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I continue to be inspired by teens – the desire of youth to make the world a better place is gratifying, and what’s even more refreshing is their capacity for real action and air of optimism.

Clearly, we need more adults engaged as mentors for our youth, especially in educational settings. The need for science, technology, engineering and mathematics (STEM) role models is especially acute. It’s crucial that these role models are relevant and accessible – through the media and direct interaction – and so not to be too discouraging at the front-end of the STEM bottleneck, the role models and examples we use shouldn’t be the over-achievers to which we typically turn. They should be you and me.

Just last week, the Lemelson-MIT Program announced the results of The Invention Index, an informal survey to gauge the country’s perceptions of invention and innovation. This year we asked U.S. teens about why they would pursue a career in the STEM fields – areas central to invention – and were humbled by how much teens are motivated by altruism over materialism. Of the teens who expressed interest in these fields (85 percent!), more than half (56 percent) identified "protecting the environment" or "improving our society" as their inspiration; only 18 percent stated that STEM was of-interest so they could become rich or famous.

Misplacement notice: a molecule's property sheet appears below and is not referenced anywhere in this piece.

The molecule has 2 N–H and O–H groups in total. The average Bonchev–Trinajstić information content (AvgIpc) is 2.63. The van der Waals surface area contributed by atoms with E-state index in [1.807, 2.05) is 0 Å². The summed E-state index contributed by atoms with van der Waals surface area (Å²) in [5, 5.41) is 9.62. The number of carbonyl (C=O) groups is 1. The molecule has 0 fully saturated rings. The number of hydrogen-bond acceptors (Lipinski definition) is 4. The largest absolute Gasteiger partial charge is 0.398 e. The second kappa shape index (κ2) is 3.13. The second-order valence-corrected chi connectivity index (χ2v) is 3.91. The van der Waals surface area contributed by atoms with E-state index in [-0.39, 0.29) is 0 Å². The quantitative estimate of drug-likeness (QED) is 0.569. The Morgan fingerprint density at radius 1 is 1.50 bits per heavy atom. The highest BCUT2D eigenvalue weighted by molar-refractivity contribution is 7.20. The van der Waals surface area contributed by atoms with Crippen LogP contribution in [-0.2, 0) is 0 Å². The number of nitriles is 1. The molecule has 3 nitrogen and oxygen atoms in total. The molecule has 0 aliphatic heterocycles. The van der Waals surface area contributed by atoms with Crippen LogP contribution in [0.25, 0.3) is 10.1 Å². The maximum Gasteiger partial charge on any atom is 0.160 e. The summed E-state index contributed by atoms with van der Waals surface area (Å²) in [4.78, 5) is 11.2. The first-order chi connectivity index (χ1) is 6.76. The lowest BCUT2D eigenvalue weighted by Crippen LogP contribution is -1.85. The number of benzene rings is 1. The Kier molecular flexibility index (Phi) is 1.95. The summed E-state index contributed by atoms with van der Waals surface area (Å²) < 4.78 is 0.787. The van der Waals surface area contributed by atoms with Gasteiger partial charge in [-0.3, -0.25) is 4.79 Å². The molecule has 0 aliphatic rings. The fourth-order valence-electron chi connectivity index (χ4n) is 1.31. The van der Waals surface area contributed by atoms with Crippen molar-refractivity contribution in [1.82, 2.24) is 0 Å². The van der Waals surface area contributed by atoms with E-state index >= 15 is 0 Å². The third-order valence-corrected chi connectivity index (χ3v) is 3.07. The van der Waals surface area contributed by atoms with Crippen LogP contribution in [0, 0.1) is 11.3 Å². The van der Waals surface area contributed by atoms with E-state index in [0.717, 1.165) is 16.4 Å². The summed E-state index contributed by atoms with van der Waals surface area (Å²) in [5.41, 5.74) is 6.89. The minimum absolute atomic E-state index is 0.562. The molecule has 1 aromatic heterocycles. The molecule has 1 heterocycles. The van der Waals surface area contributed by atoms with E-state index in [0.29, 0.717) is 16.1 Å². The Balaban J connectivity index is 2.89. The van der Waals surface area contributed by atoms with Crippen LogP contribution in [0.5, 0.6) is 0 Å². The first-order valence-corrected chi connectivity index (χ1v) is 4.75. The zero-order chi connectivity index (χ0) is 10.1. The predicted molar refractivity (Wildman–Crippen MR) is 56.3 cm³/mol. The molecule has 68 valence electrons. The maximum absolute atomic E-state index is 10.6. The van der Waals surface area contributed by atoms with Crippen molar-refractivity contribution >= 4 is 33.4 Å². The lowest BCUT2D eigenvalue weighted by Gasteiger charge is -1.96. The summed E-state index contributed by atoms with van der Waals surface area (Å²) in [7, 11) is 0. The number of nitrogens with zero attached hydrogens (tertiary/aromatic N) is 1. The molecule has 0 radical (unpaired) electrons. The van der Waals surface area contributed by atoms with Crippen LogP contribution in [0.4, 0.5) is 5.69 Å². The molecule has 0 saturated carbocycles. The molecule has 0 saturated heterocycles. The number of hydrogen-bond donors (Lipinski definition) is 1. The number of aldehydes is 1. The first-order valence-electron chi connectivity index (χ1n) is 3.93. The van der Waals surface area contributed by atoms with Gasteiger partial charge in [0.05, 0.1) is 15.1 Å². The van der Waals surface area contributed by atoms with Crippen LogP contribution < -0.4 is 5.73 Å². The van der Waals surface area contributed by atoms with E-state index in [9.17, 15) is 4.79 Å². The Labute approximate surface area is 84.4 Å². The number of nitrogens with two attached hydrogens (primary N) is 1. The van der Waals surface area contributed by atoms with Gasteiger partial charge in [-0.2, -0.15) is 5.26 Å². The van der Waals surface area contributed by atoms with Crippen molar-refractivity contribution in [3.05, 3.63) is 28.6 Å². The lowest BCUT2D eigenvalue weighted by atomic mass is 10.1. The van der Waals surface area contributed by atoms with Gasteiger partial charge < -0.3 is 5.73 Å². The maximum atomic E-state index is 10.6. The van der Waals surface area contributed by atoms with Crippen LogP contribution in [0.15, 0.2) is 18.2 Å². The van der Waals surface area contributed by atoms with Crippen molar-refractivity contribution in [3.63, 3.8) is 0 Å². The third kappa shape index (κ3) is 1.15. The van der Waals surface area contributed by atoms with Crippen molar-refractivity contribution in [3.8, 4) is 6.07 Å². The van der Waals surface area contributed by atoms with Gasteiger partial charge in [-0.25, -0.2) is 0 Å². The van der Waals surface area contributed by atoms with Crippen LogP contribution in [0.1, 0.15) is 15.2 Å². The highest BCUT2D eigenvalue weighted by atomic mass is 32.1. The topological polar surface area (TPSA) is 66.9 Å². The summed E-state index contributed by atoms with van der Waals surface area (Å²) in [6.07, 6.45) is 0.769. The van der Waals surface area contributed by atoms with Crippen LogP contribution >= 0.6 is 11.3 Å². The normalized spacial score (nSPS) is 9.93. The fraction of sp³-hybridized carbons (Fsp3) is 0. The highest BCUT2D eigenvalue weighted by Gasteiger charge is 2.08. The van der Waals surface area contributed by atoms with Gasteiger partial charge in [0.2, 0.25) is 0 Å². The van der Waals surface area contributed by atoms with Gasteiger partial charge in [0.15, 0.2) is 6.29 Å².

This is great news. However, well over half of the teens said that they lack STEM mentors and role models and some said they didn’t know anyone in the STEM field.

This need must be addressed. I urge you to volunteer as a STEM mentor in your community. How to start? Ask your company’s community relations group or your alma mater about opportunities. Or, simply pick-up the phone and call a local school or afterschool program.

With opportunity, inspiring role models, and the encouragement of teachers and mentors, young people will continue to think and do amazing things.